Granny must have been a saint.  She loved to cook and see her children and grandchildren eat her food.  She equated food with love and Boo has told me several times that my cooking is good, but to make it great I’d have to cook with my heart, not my head.

Even Boo cooks with love.  On nights when we agree to just fend for ourselves, I get cheese and crackers and then I hear Boo rattling pots and pans and I smell bacon.  Granny used bacon with everything.  He will whip up a beautiful omelet, bacon and blueberry pancakes, while I sit down to my hard cheese and a few Ritz.  “I didn’t know you were going to do that!” I whine.  “I cook with this, Boo (making a heart shape with his hands) I cook with this!”IMG_3145

While I admit, love is the furthest from my mind when I’m preparing a meal, I do pride myself on the fact that you will not starve at my house.  My food is nutritious, simple and I have a few never-fail recipes, but my heart is just not in it.  I’m not dear Granny, God rest her soul.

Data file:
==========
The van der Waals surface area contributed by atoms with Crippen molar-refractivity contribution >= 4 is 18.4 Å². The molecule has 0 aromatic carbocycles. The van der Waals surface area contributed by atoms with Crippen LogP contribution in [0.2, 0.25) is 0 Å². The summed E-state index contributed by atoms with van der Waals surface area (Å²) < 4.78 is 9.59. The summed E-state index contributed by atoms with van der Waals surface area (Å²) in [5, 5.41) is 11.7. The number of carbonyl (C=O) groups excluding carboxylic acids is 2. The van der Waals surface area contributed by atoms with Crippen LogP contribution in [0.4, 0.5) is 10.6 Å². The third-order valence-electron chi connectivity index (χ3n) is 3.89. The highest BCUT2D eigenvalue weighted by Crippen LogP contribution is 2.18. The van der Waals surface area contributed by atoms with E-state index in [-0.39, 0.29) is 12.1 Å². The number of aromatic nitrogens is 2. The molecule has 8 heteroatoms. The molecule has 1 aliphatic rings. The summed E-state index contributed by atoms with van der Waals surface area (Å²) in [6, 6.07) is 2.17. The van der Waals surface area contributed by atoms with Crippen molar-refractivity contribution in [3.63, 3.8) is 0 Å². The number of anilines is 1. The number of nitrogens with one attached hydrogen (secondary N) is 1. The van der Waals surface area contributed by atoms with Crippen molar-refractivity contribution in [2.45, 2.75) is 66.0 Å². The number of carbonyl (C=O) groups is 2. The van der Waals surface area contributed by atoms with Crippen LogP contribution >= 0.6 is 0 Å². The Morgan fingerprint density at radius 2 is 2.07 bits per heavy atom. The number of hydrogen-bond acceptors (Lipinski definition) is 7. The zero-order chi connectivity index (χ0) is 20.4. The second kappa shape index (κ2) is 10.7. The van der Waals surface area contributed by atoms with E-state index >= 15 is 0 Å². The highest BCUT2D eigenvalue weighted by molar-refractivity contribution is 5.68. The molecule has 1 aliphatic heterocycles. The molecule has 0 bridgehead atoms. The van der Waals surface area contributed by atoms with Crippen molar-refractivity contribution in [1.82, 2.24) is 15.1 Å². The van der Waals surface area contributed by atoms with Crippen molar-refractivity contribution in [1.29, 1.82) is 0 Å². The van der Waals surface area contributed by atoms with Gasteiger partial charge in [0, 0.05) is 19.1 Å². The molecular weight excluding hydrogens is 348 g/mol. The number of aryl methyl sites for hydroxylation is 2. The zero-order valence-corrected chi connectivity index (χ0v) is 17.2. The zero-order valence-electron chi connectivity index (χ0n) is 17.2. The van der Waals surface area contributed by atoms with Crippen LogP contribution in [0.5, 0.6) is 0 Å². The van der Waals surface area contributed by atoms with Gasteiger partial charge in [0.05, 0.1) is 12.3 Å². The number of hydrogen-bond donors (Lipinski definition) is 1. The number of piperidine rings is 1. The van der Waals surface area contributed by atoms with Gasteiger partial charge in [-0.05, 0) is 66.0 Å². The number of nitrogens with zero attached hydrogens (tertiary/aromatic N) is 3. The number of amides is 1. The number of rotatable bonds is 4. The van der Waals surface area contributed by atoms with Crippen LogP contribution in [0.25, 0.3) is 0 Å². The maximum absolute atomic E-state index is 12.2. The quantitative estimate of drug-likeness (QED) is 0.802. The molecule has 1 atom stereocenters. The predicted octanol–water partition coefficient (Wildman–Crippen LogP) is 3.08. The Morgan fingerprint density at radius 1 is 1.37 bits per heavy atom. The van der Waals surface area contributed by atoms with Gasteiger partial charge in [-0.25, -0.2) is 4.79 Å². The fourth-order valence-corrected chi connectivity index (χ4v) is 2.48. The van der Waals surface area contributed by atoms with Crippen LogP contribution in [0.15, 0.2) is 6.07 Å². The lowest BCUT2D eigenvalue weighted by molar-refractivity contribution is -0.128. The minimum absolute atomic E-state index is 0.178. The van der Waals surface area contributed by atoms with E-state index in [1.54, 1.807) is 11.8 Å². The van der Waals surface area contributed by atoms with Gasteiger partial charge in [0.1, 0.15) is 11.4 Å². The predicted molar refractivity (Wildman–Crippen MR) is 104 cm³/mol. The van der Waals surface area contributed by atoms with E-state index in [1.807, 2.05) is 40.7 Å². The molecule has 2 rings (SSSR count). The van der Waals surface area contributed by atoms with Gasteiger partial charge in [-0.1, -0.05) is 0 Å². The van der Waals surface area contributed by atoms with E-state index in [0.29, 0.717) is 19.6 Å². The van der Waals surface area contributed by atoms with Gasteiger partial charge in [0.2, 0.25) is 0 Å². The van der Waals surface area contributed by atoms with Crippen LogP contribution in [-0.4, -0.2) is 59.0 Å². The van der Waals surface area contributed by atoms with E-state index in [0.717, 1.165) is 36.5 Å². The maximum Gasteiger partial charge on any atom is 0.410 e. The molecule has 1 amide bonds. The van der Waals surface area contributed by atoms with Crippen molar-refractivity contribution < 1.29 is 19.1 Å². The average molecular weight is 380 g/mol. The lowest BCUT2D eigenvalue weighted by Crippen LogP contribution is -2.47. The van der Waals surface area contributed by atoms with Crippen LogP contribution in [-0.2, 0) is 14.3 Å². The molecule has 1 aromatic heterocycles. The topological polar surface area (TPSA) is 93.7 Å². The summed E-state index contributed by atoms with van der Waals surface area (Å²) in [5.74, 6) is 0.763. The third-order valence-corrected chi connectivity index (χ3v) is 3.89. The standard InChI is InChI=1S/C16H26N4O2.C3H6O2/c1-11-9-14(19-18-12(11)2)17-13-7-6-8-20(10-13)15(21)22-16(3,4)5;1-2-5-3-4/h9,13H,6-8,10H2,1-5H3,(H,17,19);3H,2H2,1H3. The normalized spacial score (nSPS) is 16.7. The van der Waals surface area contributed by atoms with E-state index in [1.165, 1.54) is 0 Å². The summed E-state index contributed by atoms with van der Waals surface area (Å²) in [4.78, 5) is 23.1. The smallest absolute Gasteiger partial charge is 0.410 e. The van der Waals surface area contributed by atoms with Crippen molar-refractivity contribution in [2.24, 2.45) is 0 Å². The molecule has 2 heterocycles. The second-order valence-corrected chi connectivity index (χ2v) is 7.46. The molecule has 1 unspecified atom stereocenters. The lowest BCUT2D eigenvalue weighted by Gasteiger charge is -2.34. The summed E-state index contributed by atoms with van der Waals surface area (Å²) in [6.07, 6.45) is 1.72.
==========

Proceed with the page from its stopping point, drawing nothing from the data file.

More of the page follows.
While I was mixing my croquettes, I asked Boo, “How did Granny make the salmon croquettes?”

He looked at my ingredients and said, “Well, for starters Granny chopped up the onion so fine, I couldn’t see it.”  I got out the knife and rechopped onions even smaller, trying not to be resentful.  And, about thirty minutes later, when I saw the contented smile on Boo’s face and heard him say, “This is just like Granny used to make,” I knew I had succeeded.